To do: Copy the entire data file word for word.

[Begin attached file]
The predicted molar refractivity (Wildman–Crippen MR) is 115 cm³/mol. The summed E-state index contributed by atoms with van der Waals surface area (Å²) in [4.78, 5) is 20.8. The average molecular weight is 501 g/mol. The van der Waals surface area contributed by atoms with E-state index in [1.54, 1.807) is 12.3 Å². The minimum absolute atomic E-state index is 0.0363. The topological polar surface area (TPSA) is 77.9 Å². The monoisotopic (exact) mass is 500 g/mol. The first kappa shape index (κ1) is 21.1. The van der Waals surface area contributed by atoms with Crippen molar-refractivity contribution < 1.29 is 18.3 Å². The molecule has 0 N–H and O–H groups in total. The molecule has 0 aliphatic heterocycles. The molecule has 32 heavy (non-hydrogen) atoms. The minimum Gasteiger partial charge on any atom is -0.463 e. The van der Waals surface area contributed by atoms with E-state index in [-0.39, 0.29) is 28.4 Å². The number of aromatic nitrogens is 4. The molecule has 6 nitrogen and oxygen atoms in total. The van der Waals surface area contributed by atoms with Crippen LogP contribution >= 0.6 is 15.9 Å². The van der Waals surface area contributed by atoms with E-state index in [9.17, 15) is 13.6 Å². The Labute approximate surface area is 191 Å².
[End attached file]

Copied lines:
The predicted molar refractivity (Wildman–Crippen MR) is 115 cm³/mol. The summed E-state index contributed by atoms with van der Waals surface area (Å²) in [4.78, 5) is 20.8. The average molecular weight is 501 g/mol. The van der Waals surface area contributed by atoms with E-state index in [1.54, 1.807) is 12.3 Å². The minimum absolute atomic E-state index is 0.0363. The topological polar surface area (TPSA) is 77.9 Å². The monoisotopic (exact) mass is 500 g/mol. The first kappa shape index (κ1) is 21.1. The van der Waals surface area contributed by atoms with Crippen molar-refractivity contribution < 1.29 is 18.3 Å². The molecule has 0 N–H and O–H groups in total. The molecule has 0 aliphatic heterocycles. The molecule has 32 heavy (non-hydrogen) atoms. The minimum Gasteiger partial charge on any atom is -0.463 e. The van der Waals surface area contributed by atoms with E-state index in [-0.39, 0.29) is 28.4 Å². The number of aromatic nitrogens is 4. The molecule has 6 nitrogen and oxygen atoms in total. The van der Waals surface area contributed by atoms with Crippen LogP contribution >= 0.6 is 15.9 Å². The van der Waals surface area contributed by atoms with E-state index in [9.17, 15) is 13.6 Å². The Labute approximate surface area is 191 Å².